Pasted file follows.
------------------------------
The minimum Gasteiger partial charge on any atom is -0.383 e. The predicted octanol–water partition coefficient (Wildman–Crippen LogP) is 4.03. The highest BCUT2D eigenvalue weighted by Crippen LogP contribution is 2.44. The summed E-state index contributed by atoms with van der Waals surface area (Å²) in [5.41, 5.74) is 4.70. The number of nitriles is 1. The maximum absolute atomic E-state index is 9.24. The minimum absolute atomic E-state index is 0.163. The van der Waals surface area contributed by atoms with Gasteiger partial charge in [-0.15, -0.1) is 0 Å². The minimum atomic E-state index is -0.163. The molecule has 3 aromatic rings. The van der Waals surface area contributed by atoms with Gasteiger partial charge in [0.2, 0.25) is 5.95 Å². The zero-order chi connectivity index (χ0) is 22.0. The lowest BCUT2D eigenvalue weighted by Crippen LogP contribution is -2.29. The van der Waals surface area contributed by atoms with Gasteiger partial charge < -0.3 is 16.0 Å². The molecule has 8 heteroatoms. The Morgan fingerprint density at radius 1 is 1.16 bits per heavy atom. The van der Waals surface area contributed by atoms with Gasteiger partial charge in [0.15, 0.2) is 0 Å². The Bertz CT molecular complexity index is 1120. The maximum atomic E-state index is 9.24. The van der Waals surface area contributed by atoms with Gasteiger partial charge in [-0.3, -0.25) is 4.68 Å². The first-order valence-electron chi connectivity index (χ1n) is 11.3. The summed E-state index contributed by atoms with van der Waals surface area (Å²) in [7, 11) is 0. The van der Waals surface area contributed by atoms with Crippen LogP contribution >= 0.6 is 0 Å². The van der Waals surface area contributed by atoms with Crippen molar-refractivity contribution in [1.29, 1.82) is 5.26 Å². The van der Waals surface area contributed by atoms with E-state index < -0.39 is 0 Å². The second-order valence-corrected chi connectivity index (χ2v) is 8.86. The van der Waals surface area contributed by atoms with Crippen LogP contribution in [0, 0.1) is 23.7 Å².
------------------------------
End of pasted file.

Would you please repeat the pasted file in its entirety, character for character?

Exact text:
The minimum Gasteiger partial charge on any atom is -0.383 e. The predicted octanol–water partition coefficient (Wildman–Crippen LogP) is 4.03. The highest BCUT2D eigenvalue weighted by Crippen LogP contribution is 2.44. The summed E-state index contributed by atoms with van der Waals surface area (Å²) in [5.41, 5.74) is 4.70. The number of nitriles is 1. The maximum absolute atomic E-state index is 9.24. The minimum absolute atomic E-state index is 0.163. The van der Waals surface area contributed by atoms with Gasteiger partial charge in [-0.15, -0.1) is 0 Å². The minimum atomic E-state index is -0.163. The molecule has 3 aromatic rings. The van der Waals surface area contributed by atoms with Gasteiger partial charge in [0.2, 0.25) is 5.95 Å². The zero-order chi connectivity index (χ0) is 22.0. The lowest BCUT2D eigenvalue weighted by Crippen LogP contribution is -2.29. The van der Waals surface area contributed by atoms with Gasteiger partial charge < -0.3 is 16.0 Å². The molecule has 8 heteroatoms. The Morgan fingerprint density at radius 1 is 1.16 bits per heavy atom. The van der Waals surface area contributed by atoms with Gasteiger partial charge in [0.15, 0.2) is 0 Å². The Bertz CT molecular complexity index is 1120. The maximum atomic E-state index is 9.24. The van der Waals surface area contributed by atoms with Gasteiger partial charge in [-0.3, -0.25) is 4.68 Å². The first-order valence-electron chi connectivity index (χ1n) is 11.3. The summed E-state index contributed by atoms with van der Waals surface area (Å²) in [7, 11) is 0. The van der Waals surface area contributed by atoms with Crippen LogP contribution >= 0.6 is 0 Å². The van der Waals surface area contributed by atoms with Crippen molar-refractivity contribution in [1.29, 1.82) is 5.26 Å². The van der Waals surface area contributed by atoms with E-state index < -0.39 is 0 Å². The second-order valence-corrected chi connectivity index (χ2v) is 8.86. The van der Waals surface area contributed by atoms with Crippen LogP contribution in [0, 0.1) is 23.7 Å².